The Ugly Side of New York’s Outdoor Dining Renaissance
When sidewalk cafes collide with the city’s inadequate response to homelessness.
By Ginia Bellafante
On Wednesday afternoon, at the height of the lunch hour, Nick Accardi sat in one of his three Hell’s Kitchen restaurants, Tavola, on Ninth Avenue, and looked out toward the empty tables that lined the street, with a sense of grievance and envy. It was not as though the other restaurants nearby were doing better. They were not. But this situation was an anomaly amid the city’s vibrant outdoor dining renaissance. Even later, in the no-man’s dining hour of 3 p.m., tables in the West Village and TriBeCa were lively and full.
The problem in Mr. Accardi’s view was the vagrancy and disorder furthered by the city’s placement of so many people experiencing homelessness — among them addicts and those who are seemingly struggling with mental illness — in hotels on the West Side of Midtown. Their suffering was obvious and immense. But what was he to do now that his own livelihood and the fate of his workers seemed so precarious?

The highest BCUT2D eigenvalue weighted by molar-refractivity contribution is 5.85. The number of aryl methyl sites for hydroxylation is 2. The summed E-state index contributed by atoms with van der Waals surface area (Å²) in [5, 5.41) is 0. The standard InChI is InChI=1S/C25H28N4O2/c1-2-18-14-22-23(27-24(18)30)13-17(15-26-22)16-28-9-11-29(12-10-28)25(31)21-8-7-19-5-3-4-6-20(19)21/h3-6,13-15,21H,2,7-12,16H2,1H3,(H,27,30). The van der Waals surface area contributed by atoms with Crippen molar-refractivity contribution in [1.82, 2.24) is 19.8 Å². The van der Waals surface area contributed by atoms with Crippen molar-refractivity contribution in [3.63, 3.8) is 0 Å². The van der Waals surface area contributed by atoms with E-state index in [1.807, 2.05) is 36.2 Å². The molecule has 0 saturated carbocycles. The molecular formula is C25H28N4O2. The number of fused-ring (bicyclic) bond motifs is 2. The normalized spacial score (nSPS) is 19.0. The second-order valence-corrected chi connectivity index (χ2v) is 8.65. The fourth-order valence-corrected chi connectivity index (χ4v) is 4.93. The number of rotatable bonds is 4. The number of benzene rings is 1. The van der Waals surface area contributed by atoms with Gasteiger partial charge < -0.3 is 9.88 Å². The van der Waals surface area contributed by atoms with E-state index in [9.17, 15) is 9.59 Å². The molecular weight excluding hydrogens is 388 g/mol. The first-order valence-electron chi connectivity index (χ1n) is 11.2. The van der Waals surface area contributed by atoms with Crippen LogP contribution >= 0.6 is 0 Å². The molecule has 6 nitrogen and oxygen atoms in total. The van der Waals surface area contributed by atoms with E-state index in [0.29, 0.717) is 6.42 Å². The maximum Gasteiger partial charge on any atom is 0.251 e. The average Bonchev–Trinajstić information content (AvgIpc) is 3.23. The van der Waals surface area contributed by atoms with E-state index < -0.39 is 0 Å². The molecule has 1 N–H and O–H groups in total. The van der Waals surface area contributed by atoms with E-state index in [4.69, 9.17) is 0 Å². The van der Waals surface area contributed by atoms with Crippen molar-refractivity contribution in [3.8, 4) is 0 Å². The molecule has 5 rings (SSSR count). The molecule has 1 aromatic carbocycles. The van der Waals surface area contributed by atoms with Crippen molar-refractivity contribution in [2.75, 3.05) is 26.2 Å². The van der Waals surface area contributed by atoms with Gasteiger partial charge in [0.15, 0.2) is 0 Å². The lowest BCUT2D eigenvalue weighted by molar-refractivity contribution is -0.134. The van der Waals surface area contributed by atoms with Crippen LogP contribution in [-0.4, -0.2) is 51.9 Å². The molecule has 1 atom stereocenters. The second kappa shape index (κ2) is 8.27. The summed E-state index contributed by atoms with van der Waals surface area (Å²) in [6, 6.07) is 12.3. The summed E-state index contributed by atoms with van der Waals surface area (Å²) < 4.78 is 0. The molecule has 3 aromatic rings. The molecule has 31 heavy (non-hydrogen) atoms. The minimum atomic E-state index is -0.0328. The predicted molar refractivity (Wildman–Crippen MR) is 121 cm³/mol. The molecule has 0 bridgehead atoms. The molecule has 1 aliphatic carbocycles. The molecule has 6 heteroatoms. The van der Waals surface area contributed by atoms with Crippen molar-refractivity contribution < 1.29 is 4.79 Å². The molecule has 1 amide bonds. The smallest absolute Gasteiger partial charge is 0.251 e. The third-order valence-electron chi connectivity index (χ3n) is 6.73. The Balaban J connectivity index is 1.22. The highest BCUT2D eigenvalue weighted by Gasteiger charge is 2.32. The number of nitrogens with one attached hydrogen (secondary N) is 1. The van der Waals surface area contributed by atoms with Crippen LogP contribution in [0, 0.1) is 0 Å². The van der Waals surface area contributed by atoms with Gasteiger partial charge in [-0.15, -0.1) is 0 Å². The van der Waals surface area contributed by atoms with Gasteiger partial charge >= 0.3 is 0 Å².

In an effort to stem the spread of Covid in the shelter system, the Department of Social Services has used more than 60 hotels around the city to more safely disperse those with nowhere to live, a measure that has been largely successful.
Hell’s Kitchen, though, has long been a repository for social maladies — strung-out junkies hanging around the Port Authority, methadone clinics, the pedestrian dead zone at the entrance to the Lincoln Tunnel to New Jersey. Before coronavirus, Mr. Accardi could handle that — eating happened inside, anyway, at a remove. Now the situation had become untenable.
The pandemic has, in effect, created bitterly competing demands for our compassion, pitting need against need. A fire put out in one place creates the eruption of another somewhere else. “We are limited to seven tables,’’ Mr. Accardi said, explaining Covid restrictions for outdoor dining. “So even if I am at full capacity — and I’m one of the busiest guys on the block — I can barely pay my labor costs, let alone rent.”
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